“Well, Dan!” he greeted the convalescent, “how do you find yourself these days?”
“Poorly, sir, poorly,” Dirty Dan declared. “Twas only yisterd’y I had to take the other side av the shtreet to av’id a swamper from Darrow, sir.”
The Laird smiled.
“Well, Dan, I think it’s about time I did something to make you feel better. I owe you considerable for that night’s work, so here’s a thousand dollars for you, my boy. Go down to southern California or Florida for a month or two, and when you’re back in your old form, report for duty. I have an idea Mr. Donald intends to make you foreman of the loading-sheds and the drying-yard when you’re ready for duty.”
“God bless ye, me lord, an’ may the heavens be your bed!” murmured the astounded lumberjack, as The Laird produced his wallet and counted into Dan’s grimy quivering paw ten crisp hundred-dollar bills. “Oh, t’ank you, sor; t’ank you a t’ousand times, sor. An’ ye’ll promise me, won’t ye, to sind for me firrst-off if ye should be wan tin’ some blackguard kilt?”
“I assure you, Dan, you are my sole official killer,” laughed The Laird, and shook the O’Leary’s hand with great heartiness. “Better take my advice about a good rest, Dan.”
“Sor, I’ll be afther havin’ the vacation o’ me life.”
“Good-by, then, and good luck to you, Dan!”
“Good-by, an’ God bless ye, sor!”
Five minutes later, Daniel J. O’Leary was in the general store fitting on what he termed a “Sunday suit.” Also, he bought himself two white shirts of the “b’iled” variety, a red necktie, a brown Derby hat, and a pair of shoes, all too narrow to accommodate comfortably his care-free toes. Next, he repaired to the barber-shop, where he had a hair-cut and a shave. His ragged red mustache, ordinarily of the soup-strainer pattern, he had trimmed, waxed, and turned up at each end; the barber put much pomade on his hair and combed it in a Mazeppa, with the result that when! Daniel J. O’Leary appeared at the railroad station the following morning, and purchased a ticket for New York City, Hector McKaye, loitering in front of the station on the lookout for Nan Brent, looked at and through Mr. O’Leary without recognizing him from Adam’s off ox.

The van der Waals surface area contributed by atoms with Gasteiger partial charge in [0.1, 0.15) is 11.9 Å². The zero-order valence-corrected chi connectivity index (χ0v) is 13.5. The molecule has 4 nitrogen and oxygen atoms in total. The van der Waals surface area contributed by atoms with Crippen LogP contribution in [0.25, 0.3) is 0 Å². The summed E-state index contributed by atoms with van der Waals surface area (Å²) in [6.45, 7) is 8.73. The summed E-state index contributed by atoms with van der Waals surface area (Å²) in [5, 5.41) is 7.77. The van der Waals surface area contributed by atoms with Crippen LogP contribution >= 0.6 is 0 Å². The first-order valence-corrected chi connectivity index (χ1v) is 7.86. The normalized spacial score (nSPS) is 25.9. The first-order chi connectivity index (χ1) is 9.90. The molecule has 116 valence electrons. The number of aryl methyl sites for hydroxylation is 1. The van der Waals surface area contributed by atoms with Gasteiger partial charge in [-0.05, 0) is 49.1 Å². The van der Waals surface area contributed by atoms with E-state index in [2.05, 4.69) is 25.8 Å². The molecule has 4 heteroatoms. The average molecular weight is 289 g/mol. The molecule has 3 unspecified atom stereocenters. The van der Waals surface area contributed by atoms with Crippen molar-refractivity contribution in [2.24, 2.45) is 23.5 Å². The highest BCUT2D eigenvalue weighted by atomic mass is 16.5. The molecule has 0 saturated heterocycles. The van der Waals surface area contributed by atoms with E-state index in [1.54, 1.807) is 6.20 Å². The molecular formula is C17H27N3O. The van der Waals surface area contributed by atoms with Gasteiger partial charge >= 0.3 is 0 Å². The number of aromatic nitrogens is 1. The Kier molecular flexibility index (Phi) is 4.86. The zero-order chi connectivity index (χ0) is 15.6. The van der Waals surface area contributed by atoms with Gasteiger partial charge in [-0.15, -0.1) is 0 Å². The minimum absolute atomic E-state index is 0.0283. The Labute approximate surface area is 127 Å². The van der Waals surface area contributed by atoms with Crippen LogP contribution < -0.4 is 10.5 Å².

It is, perhaps, superfluous to remark that Dirty Dan was about to embark upon an enterprise designed to make his dreams come true. He was headed for Ireland and close grips with the hated redcoats as fast as train and steamer could bear him.
Now, Mr. O’Leary had never seen Nan Brent, although he had heard her discussed in one or two bunk-houses about the time her child had been born. Also, he was a lumberjack, and since lumberjacks never speak to the “main push” unless first spoken to, he did not regard it as all necessary to bring himself to Hector McKaye’s notice when his alert intelligence informed him that The Laird had failed to recognize him in his going-away habiliments. Further, he could see with half an eye that The Laird was waiting for somebody, and when that somebody appeared on the scene, the imp of suspicion in Dirty Dan’s character whispered: “Begorra, is the father up to some shenanigans like the son? Who’s this girrl? I dunno. A young widder, belike, seem’ she has a youngster wit’ her.”